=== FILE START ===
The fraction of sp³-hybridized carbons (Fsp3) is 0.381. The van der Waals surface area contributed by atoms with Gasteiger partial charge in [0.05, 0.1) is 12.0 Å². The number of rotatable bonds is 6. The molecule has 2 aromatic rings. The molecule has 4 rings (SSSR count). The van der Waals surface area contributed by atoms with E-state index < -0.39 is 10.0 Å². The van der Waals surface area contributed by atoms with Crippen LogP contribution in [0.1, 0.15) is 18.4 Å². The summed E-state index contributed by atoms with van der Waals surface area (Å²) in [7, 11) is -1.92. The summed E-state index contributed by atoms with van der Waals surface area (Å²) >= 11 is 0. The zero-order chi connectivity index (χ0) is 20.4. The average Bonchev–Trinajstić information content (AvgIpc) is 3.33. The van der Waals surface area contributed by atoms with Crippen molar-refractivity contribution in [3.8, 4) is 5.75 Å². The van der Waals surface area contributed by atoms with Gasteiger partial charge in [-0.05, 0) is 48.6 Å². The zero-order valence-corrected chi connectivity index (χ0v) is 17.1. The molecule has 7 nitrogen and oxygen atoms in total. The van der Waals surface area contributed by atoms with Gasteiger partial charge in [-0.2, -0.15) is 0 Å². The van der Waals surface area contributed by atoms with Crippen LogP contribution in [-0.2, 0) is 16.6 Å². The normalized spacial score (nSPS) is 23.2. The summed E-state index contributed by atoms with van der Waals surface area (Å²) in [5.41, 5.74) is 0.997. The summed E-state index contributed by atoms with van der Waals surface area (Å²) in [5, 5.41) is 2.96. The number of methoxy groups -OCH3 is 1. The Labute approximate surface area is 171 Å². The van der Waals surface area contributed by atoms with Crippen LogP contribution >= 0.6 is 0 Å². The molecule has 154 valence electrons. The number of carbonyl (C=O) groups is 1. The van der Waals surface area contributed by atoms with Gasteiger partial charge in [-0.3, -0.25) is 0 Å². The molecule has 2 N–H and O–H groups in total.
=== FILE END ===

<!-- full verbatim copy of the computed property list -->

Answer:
The fraction of sp³-hybridized carbons (Fsp3) is 0.381. The van der Waals surface area contributed by atoms with Gasteiger partial charge in [0.05, 0.1) is 12.0 Å². The number of rotatable bonds is 6. The molecule has 2 aromatic rings. The molecule has 4 rings (SSSR count). The van der Waals surface area contributed by atoms with E-state index < -0.39 is 10.0 Å². The van der Waals surface area contributed by atoms with Crippen LogP contribution in [0.1, 0.15) is 18.4 Å². The summed E-state index contributed by atoms with van der Waals surface area (Å²) in [7, 11) is -1.92. The summed E-state index contributed by atoms with van der Waals surface area (Å²) >= 11 is 0. The zero-order chi connectivity index (χ0) is 20.4. The average Bonchev–Trinajstić information content (AvgIpc) is 3.33. The van der Waals surface area contributed by atoms with Crippen molar-refractivity contribution in [3.8, 4) is 5.75 Å². The van der Waals surface area contributed by atoms with Gasteiger partial charge in [-0.05, 0) is 48.6 Å². The zero-order valence-corrected chi connectivity index (χ0v) is 17.1. The molecule has 7 nitrogen and oxygen atoms in total. The van der Waals surface area contributed by atoms with Gasteiger partial charge in [-0.2, -0.15) is 0 Å². The van der Waals surface area contributed by atoms with Crippen LogP contribution in [-0.2, 0) is 16.6 Å². The normalized spacial score (nSPS) is 23.2. The summed E-state index contributed by atoms with van der Waals surface area (Å²) in [5.41, 5.74) is 0.997. The summed E-state index contributed by atoms with van der Waals surface area (Å²) in [5, 5.41) is 2.96. The number of methoxy groups -OCH3 is 1. The Labute approximate surface area is 171 Å². The van der Waals surface area contributed by atoms with Crippen LogP contribution >= 0.6 is 0 Å². The molecule has 154 valence electrons. The number of carbonyl (C=O) groups is 1. The van der Waals surface area contributed by atoms with Gasteiger partial charge in [-0.3, -0.25) is 0 Å². The molecule has 2 N–H and O–H groups in total.